Energy vehicles sales surge more than 300%

Energy vehicles sales surge more than 300%

BYD sold 61,409 new energy vehicles in August, more than four times the number sold the previous year, as demand for electric cars continues to climb in the world’s largest auto market.

This statistic almost split between sales of battery electric vehicles and plug-in hybrids.

It was also a higher figure than the 50,492 autos sold in July. BYD shares climbed 5.5 percent in the Hong Kong morning session. BYD is one of China’s largest electric vehicle manufacturers and support by Warren Buffett’s Berkshire Hathaway. However, several start-ups, including Nio, Li Auto, and XPeng, have attempted to compete. Nonetheless, these three are now smaller, with each delivering fewer than 10,000 vehicles in August.

BYD’s stats focus on sales volumes, whereas Nio, Li Auto, and XPeng disclosed delivery figures, thus the comparison is not like-for-like, but it does show the respective firms’ scale.

Car industry

The global auto industry has been grappling with two significant issues: the ongoing epidemic and a lack of semiconductors used in automobiles.

BYD provided no reaction on the August figures. However, in its half-year results issued last month, the company stated that “profitability is influenced to some extent by variables such as increased raw material prices such as bulk commodities.” Despite the car industry’s challenges, demand for electric vehicles in China continues to rise as the government encourages development.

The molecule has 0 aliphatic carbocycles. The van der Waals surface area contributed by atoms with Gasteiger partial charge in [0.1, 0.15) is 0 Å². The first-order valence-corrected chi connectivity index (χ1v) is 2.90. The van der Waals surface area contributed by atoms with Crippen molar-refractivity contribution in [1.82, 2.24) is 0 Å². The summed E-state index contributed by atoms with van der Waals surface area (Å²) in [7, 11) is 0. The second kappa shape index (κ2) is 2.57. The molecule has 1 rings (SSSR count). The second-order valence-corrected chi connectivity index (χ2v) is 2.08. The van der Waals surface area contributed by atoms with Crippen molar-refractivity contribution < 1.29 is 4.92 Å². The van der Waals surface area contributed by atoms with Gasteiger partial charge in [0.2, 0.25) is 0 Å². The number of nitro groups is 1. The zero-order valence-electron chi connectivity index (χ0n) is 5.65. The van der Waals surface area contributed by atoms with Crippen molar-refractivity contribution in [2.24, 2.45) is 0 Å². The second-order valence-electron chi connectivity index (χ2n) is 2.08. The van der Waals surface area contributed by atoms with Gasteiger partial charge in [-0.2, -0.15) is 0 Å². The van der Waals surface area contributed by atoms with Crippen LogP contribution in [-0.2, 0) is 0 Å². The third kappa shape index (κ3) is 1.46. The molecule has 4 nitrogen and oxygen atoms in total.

According to China’s Ministry of Industry and Information Technology, the country expects to sell 1.7 million new energy vehicles in the first eight months of this year, up from 600,000 vehicles in the same period in 2020.

Historically, Chinese automakers released models that resembled those of international brands. However, as sales expanded, many companies, including Geely, Great Wall, and BYD, established their design studios, usually led by international designers, to create new designs.

Geely, located in Hangzhou, owns Volvo Cars and a 9.7 percent share in Daimler and has moved to more athletic designs to increase car pricing. This year, sales at rival Changan have increased due to more modern designs, while Great Wall’s off-road sports utility vehicles are also popular.

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